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Sales tax holidays: Great for companies, loathed by economists

Parents of school-age children will be heading out this month to purchase back-to-school supplies, with some aiming to shop on a sales-tax holiday. (Patrick T. Fallon/Bloomberg/File)

Update: An earlier version of this post incorrectly reported numbers from Georgia State University. The school estimated the state would lose $41 million in tax revenue.

Children all over the country know the beginning of August means another school year is right around the corner. For parents, it means mandatory shopping trips for school supplies and new clothes. And in a handful of states, those parents can save some cash, thanks to holidays that exempts those purchases from sales tax.

Sales tax holidays apply to clothing or school supply purchases in 15 states in August, most of which are designated for the first weekend of that month. Most states place caps on exempt purchases, usually $100 for clothes and $20 to $50 for school supplies.

Six states exempt computer purchases from sales taxes. Residents in Alabama don’t pay tax on the first $750 in computer equipment; people in Georgia and New Mexico have up to $1,000 to spend with no taxes; and residents of Missouri get $3,500 in computer purchases tax-free.

South Carolinians have the widest leeway to spend this weekend. From Aug. 1-3, residents can spend as much as they want, with no cap limiting the sales tax exemption, on clothing, school supplies, computers, towels and bedding.

These sales tax holidays are popular with state legislators — and the voters who elect them. But economists say they don’t make good public policy.

“Just because sales tax holidays are popular among politicians, consumers and businesses, that doesn’t mean they make economic sense,” said Liz Malm, an economist at the nonpartisan Tax Foundation. “If a state must offer a ‘holiday’ from its tax system, chances are there is something wrong with the tax system overall, and it isn’t competitive.”

Studies show the holidays cost states tens of millions in lost tax revenue. Georgia lost an estimated $41 million on its sales tax holiday in 2013, according to Georgia State University’s Fiscal Research Center. Massachusetts left $23.3 million on the table during its 2012 holiday, the state Department of Revenue reported.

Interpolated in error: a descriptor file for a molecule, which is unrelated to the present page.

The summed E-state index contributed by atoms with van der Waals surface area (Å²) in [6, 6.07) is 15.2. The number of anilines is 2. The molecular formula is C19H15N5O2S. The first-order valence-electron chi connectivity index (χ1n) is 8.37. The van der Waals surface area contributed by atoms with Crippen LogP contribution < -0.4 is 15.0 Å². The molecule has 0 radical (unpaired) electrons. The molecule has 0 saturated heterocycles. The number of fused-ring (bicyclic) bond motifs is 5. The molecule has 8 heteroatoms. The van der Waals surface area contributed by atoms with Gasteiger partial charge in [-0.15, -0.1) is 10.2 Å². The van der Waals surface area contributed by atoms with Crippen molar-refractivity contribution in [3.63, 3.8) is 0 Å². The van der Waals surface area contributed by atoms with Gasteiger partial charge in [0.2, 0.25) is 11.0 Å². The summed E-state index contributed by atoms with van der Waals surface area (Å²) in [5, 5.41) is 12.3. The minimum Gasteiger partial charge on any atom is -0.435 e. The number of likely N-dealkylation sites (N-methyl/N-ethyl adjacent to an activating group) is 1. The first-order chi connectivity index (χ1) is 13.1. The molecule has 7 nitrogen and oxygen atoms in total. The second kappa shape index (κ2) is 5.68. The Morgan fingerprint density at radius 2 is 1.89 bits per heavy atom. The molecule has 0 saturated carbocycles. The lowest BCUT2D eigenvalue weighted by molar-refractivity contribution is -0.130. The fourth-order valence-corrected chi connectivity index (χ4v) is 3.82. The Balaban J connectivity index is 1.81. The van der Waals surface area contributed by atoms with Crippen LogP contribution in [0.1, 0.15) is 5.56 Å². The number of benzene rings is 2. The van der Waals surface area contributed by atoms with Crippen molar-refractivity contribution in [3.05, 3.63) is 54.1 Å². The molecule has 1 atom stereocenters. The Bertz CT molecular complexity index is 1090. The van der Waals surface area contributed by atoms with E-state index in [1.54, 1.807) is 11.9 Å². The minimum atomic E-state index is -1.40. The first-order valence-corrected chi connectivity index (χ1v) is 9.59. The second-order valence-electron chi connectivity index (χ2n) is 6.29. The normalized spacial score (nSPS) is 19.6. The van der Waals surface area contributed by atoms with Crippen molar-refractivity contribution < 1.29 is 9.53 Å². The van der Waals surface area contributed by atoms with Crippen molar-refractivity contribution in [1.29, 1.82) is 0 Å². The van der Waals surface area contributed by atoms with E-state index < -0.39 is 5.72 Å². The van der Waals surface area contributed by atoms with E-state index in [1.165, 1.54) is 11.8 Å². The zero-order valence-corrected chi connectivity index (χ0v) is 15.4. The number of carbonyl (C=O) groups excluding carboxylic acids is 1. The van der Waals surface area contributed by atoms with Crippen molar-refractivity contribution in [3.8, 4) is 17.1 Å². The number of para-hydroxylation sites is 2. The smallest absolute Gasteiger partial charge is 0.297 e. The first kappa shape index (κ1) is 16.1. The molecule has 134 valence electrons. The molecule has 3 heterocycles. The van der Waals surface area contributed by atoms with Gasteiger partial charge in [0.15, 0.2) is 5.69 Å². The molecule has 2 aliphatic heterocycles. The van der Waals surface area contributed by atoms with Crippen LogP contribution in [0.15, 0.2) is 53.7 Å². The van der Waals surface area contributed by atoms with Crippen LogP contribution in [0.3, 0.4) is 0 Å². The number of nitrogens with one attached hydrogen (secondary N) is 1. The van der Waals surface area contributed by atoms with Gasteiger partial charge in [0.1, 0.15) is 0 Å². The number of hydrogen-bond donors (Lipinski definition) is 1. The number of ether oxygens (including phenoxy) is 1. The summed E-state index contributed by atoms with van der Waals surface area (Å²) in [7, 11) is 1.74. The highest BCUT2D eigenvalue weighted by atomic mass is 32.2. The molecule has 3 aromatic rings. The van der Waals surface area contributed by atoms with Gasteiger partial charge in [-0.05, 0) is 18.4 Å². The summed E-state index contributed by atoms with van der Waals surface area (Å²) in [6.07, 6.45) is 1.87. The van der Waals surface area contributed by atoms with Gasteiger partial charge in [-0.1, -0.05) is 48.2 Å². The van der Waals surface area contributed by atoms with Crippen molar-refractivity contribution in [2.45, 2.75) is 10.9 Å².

Industry groups, however, love the tax holiday, which they say drives more traffic to their stores.

“Our members that track these find they drive traffic into the stores. When you’re driving traffic into the stores, you’re increasing sale,s not just on items that are subject to the sales tax holiday but on items that aren’t subject to the sales tax holiday,” Rachelle Bernstein, of the National Retail Federation, said in an interview last year.

Ohio and Michigan were the first states to offer sales tax holidays, back in 1980. At the time, it was an effort to spur the sputtering automotive industry by limiting sales taxes on cars. New York spawned the idea of sales tax holidays during back-to-school shopping season in 1997 as a way to entice residents to shop in-state, rather than traveling to New Jersey, which had a lower tax rate. Massachusetts did the same thing in 2005, when it offered residents the chance to save sales tax on up to $2,500, rather than traveling across the border to New Hampshire, which has no sales tax.

But some states killed their sales tax holidays when revenue began trending downward during the recession. Florida, Maryland, Massachusetts and the District of Columbia have all either taken a break from tax holidays or ended them altogether. Twenty-three states and the District have experimented with tax holidays at some point since 2002.

Reid Wilson covers national politics and Congress for The Washington Post. He is the author of Read In, The Post’s morning tip sheet on politics.



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